President Biden’s administration is keen on making America the biggest EV hub. To match words with action, the federal government on March 14, 2023, said it will send $2.5 billion to states, local governments, and tribes over a five-year period for the construction of electric vehicle charging stations and alternative fueling infrastructure.
The new funding was part of the Charging and Fueling Infrastructure Discretionary Grant Program aimed partly at increasing access to charging infrastructure in underserved communities and neighborhoods. The grant focuses mostly on highway chargers.
“Extending EV charging infrastructure into traditionally underserved areas will ensure that equitable and widespread EV adoption takes hold,” said Secretary of Energy, Jennifer Granholm. “Ensuring that charging stations are more visible and accessible in our communities addresses the concerns many American drivers have when considering making the switch to electric.”
Biden’s new funding was authorized by the 2021 bipartisan infrastructure law. The Department of Transportation told reporters the program will help President Biden to achieve his target of 500,000 public charging stations by the end of 2030.
The expansion of charging stations and alternative fueling infrastructure will also help President Biden to achieve his goal of slashing the national greenhouse gas emissions by 50% to 52% by 2030.
Studies have shown that gasoline-powered vehicles account for a quarter of greenhouse gas emissions in the United States. What remains unclear is how many chargers the government hopes to build with the new funding.
“By helping to bring EV charging to communities across the country, this Administration is modernizing our infrastructure and creating good jobs in the process,” said Transportation Secretary, Pete Buttigieg. “With today’s announcement, we are taking another big step forward in creating an EV future that is convenient, affordable, reliable, and accessible to all Americans.”
There is a rising number of EV funding in the United States
Application for the first two years of funding opened on Tuesday, Mar. 14, and will run until May 30. The grant program expands on all other recent federal spendings on EVs and charging stations. There is another $7 billion from the federal government that is on the verge of being distributed.
In a separate but related development, each state will get a share of the $1.5 billion fund earmarked by the federal government last year for the construction of charging stations. Each state developed a blueprint highlighting how it will construct an EV charging network.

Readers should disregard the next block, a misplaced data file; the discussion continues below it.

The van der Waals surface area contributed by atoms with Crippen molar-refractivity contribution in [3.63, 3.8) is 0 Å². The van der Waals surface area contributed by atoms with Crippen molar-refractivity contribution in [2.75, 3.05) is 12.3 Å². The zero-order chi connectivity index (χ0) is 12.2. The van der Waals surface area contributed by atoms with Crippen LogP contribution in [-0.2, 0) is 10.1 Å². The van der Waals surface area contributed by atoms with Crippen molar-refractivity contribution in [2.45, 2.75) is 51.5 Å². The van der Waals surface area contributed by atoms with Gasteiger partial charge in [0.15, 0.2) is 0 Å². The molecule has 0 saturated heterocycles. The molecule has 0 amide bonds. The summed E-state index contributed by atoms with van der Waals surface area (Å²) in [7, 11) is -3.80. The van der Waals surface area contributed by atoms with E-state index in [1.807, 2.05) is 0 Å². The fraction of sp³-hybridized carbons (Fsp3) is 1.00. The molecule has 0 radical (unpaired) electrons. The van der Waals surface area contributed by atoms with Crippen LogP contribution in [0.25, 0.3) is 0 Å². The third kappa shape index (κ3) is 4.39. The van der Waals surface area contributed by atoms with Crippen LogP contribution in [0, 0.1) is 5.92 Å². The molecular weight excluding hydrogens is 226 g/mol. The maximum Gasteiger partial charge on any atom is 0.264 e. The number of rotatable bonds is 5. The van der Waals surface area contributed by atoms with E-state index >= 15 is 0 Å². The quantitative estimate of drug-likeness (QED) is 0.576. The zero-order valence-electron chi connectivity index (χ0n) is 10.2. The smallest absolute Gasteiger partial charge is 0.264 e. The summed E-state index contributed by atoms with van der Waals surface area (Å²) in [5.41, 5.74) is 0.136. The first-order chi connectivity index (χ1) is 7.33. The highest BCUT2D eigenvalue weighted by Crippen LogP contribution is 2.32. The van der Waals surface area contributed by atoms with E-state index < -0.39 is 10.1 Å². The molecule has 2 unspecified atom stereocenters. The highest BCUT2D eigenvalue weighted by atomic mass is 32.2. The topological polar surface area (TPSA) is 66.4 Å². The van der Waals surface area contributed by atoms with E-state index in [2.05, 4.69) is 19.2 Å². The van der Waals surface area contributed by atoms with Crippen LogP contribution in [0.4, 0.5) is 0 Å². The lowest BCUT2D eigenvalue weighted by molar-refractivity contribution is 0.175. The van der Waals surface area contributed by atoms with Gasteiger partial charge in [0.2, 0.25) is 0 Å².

The plans have already been given the nod by the Federal Highway Administration, the agency in charge of administering federal highway funding to states. Under that program, states don’t have to apply for grants to receive the funds. Instead, funds will be shared based on a predetermined formula that considers things like miles of road and population.
In February 2023, the administration finalized the standards for charging stations. Part of the guidelines made it mandatory to source some components in the United States. However, most of the materials required for building EV charging stations are not yet domestically available.
Tesla turns its back on public funding for superchargers
While some EV makers like Rivian are desperate for funds, Tesla has walked away from millions of dollars in public supercharger funding in California over a disagreement with a requirement to integrate a payment system. Different financing schemes usually have different requirements.
In California, Tesla was closing in on $6 million in funding for the construction of four large supercharging stations with a cumulative 420 charge points. The funding was offered by the California Energy Commission’s (CEC) Clean Transportation Program Rural Electric Vehicle Charging program.
Tesla abandoned the subsidies because it didn’t want to conform to the “payment infrastructure requirements”. The CEC also required 50% of charge points to have a CCS connection. Tesla is already solving that problem with the rollout of its Magic Dock CCS adapter. A letter that was sent to CEC by Tesla’s Policy and Business Development Lead in California, Jennifer Cohen, was shared by different media.
“The California Clean Energy Commission (CEC) has been a great visionary in the expansion of electric vehicle (EV) charging infrastructure in California,” read the part of the letter. “Unfortunately, due to unnecessarily cumbersome payment infrastructure, we are unable to utilize this award.”
Some funding programs require charging stations to have screens and credit card payment systems on the stations to qualify for funding. Tesla prefers to take supercharger payments through its mobile app. This has made it possible for the company to simplify its supercharger stall design and eliminate potential failure points.
Waze will make it easier for drivers to find EV charge points
Google-owned navigation app Waze is creating EV-specific navigation. The app is rolling out new data starting from March 14, 2023 which includes information about EV charger location. This special feature will help EV drivers, particularly those still suffering from range anxiety, to plan their routes.
The new feature will allow EV drivers to specify their EV type and the relevant charging plug which will be used to filter the result. Waze said it will rely on its community to reviehttps://evgator.com/biden-admiration-wants-to-rival-china-in-ev-battery-production-with-2-8-billion-grant/w and update the map data “in real-time to provide the most accurate, comprehensive information to the map.”
Waze said the feature will be rolled out gradually over the coming weeks. Other apps like ‘A Better Route Planner’ and ‘PlugShare’ both have EV-routing features and are extensively used by EV drivers to find EV chargers.